February 8, 2012


Whatever Happened to the Spitball?: Once upon a time, a pitcher would do anything to doctor a baseball (Jonah Keri on February 8, 2012, Grantland)

How and why did all of that vanish from the game?

"Bruce Sutter," said Mike Maddux, the Texas Rangers pitching coach and 15-year major league veteran whose own pitching career briefly coincided with the Hall of Fame reliever's. "He mastered the splitter. All of a sudden you had a pitch that had the same action you could get with the greaseball."

Though Sutter started his big league career in the mid-'70s and retired nearly a quarter-century ago, the emergence of his split-fingered fastball and the decline of the spitball are fairly recent events by historical standards. Pitchers threw spitters as far back as the early 1860s, when baseball was just getting started as an organized sport. It became a favorite of numerous early 20th-century pitchers, including future Hall of Famers Jack Chesbro and Ed Walsh.

That period became known as the Deadball Era. Baseballs lacked the lively center that would usher in an offensive explosion in the 1920s. But the balls were dead for another reason: There weren't enough of them. Teams made do with just a handful of balls per game, and umpires would do anything in their power to conserve their supply. This would have been bad enough with balls simply getting whacked by bats and smacking the rough infield dirt. But pitchers and their supporting infielders goosed the process along, spitting all over the ball and unleashing streams of tobacco juice. Chewing licorice, then spewing sweet, viscous liquid on the ball was another common practice.

There was so much more. Pitchers slathered mud on balls. They rubbed wax, soap, or grease on them. You could scuff or cut up a ball using sandpaper, or a tack, or anything else you could find. Eddie Cicotte, a little right-hander who also got pinched in the Black Sox scandal of 1919, became famous for his shineball, a move that required scooping a special oil used to treat infields onto the ball, creating a shine on one side and making the ball move in ways that confounded even the best hitters. Depending on what they smeared on the ball and how good they got at manipulating oozy substances, pitchers could make pitches drop, fade away, or ride in on hitters, all while using their same old throwing motions.

All of that trickery put bats to sleep. It was also, in a word, disgusting. When the league finally cracked down on the spitball after the 1920 season, you could tick off two major reasons: jump-start offenses, and clean up one of the most unsanitary practices any sport had ever practiced -- or has since.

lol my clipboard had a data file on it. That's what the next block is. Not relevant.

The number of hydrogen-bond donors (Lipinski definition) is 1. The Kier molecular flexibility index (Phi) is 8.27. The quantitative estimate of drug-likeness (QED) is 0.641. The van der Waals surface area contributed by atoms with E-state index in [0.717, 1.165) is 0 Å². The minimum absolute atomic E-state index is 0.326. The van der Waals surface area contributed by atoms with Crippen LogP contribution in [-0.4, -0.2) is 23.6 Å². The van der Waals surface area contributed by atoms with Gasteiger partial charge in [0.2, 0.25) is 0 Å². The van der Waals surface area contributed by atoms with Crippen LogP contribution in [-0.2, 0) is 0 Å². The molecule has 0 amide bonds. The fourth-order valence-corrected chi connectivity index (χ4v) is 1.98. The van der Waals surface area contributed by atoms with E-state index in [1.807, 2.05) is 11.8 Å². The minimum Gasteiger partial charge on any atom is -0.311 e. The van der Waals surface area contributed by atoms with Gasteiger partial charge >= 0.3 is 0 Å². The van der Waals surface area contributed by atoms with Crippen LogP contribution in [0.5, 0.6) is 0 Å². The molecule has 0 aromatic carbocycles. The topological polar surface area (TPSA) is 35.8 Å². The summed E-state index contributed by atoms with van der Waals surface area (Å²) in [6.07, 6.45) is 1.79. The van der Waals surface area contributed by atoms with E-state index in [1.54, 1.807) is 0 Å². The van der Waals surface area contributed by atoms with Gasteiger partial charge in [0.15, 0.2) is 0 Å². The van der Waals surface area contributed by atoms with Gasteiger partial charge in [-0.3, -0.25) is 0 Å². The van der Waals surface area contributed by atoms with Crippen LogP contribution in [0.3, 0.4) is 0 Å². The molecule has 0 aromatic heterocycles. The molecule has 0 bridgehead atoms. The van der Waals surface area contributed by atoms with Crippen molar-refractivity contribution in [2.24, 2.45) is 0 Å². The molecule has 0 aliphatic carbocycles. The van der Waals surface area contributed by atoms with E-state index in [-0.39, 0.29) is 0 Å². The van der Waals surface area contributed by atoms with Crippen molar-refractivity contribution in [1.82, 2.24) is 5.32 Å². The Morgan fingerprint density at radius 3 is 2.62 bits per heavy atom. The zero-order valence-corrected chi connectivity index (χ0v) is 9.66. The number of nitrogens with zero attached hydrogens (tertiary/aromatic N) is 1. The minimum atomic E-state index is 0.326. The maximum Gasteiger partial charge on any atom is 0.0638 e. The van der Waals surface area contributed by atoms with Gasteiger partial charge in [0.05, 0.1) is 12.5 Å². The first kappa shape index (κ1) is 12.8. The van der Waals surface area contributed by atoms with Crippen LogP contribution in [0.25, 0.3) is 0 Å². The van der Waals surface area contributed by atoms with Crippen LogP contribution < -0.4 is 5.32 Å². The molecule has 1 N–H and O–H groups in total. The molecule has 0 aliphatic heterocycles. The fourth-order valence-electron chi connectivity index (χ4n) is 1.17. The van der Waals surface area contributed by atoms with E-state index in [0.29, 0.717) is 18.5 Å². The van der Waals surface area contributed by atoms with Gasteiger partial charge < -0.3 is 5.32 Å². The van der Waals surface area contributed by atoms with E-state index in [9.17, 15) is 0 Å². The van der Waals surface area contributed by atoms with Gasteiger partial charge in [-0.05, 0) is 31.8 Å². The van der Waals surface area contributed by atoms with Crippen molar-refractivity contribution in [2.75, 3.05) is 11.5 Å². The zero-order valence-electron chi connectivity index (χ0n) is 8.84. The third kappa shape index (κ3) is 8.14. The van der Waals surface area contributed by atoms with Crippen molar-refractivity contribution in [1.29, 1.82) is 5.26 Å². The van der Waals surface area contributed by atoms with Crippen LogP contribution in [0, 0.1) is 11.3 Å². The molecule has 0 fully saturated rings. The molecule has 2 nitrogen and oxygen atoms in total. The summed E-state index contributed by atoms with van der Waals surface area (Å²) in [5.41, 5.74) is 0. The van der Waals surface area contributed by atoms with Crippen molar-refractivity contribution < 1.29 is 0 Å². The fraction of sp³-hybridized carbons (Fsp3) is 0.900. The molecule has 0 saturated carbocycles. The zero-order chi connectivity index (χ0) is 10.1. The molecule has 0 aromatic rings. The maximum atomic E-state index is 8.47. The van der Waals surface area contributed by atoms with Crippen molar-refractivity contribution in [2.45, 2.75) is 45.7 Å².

The clinching argument, though, came August 16, 1920. Facing Cleveland in a dimly lit game, Yankees righty Carl Mays fired a spitball wildly toward the plate. Indians shortstop Ray Chapman couldn't pick up the ball until it was too late. The pitch struck him in the head, and killed him, making him one of only two players to ever die of an injury suffered during a major league game. Long before MLB made batting helmets mandatory, it banned doctored pitches and made umpires replace dirty balls regularly during a game, doing more to alter the game than perhaps any other rule change of the past 100 years.

Long after that ban, even long after the last generation of amnestied spitballers retired, pitchers kept on messing with pitches. Five pitchers -- Whitey Ford, Don Drysdale, Gaylord Perry, Don Sutton, and Negro League star Bullet Rogan -- all threw spitters and other doctored pitches after the practice was banned and after the league-sanctioned grandfather clause had expired, only to still make the Hall of Fame. Of the four major leaguers on the list, only Sutton avoided overt admission of his crimes. In one oft-told account, Sutton was asked if it was true that he used foreign substances on the ball. "Not true at all," he replied. "Vaseline is manufactured right here in the United States."

That kind of cheekiness became common as pitchers got better at harnessing illegal pitches and those who remembered the Ray Chapman tragedy left the game for good. Some pitchers grew to be known as artists, skilled practitioners who worked for years on mastering their tricky pitches and hiding their guilt.

"I was a big fan of Gaylord Perry," said Derek Zumsteg, author of the book The Cheater's Guide to Baseball. "I would go with my dad to see him pitch for the Mariners. Dad would say to me, 'He throws a spitball, watch for it,' and my eyes would be as big as saucers. You'd watch him fidget through his whole routine. Then he'd throw this crazy pitch. The batter would swing and miss, then look at the ump as if to say, 'Come on!' It was so, so cool."

Perry was a very good pitcher with great command and exceptional endurance, firing 300 or more innings six times between 1969 and 1975. But you couldn't separate his success from the Vaseline-loaded pitches he slimed at hitters. Perry was so successful throwing illegal pitches and so impossible to catch that after the 1973 season, baseball began granting much broader powers of judgment to umpires who suspected cheating. The next year, Perry spilled his guts in his book, Me and the Spitter, An Autobiographical Confession, copping to his rule-breaking and even sharing intimate details on exactly how he threw his various spitballs and greaseballs. He was already 35 years old by then. All he did thereafter was pitch another decade and rack up 137 more wins, returning to his illicit ways in rapid order.

"It was like a Penn & Teller thing," Zumsteg said. "'I'm going to tell you how the trick is done, I'm going to stop doing it ... then I'm going to do it again.' He really was a magician."
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Posted by at February 8, 2012 4:06 PM

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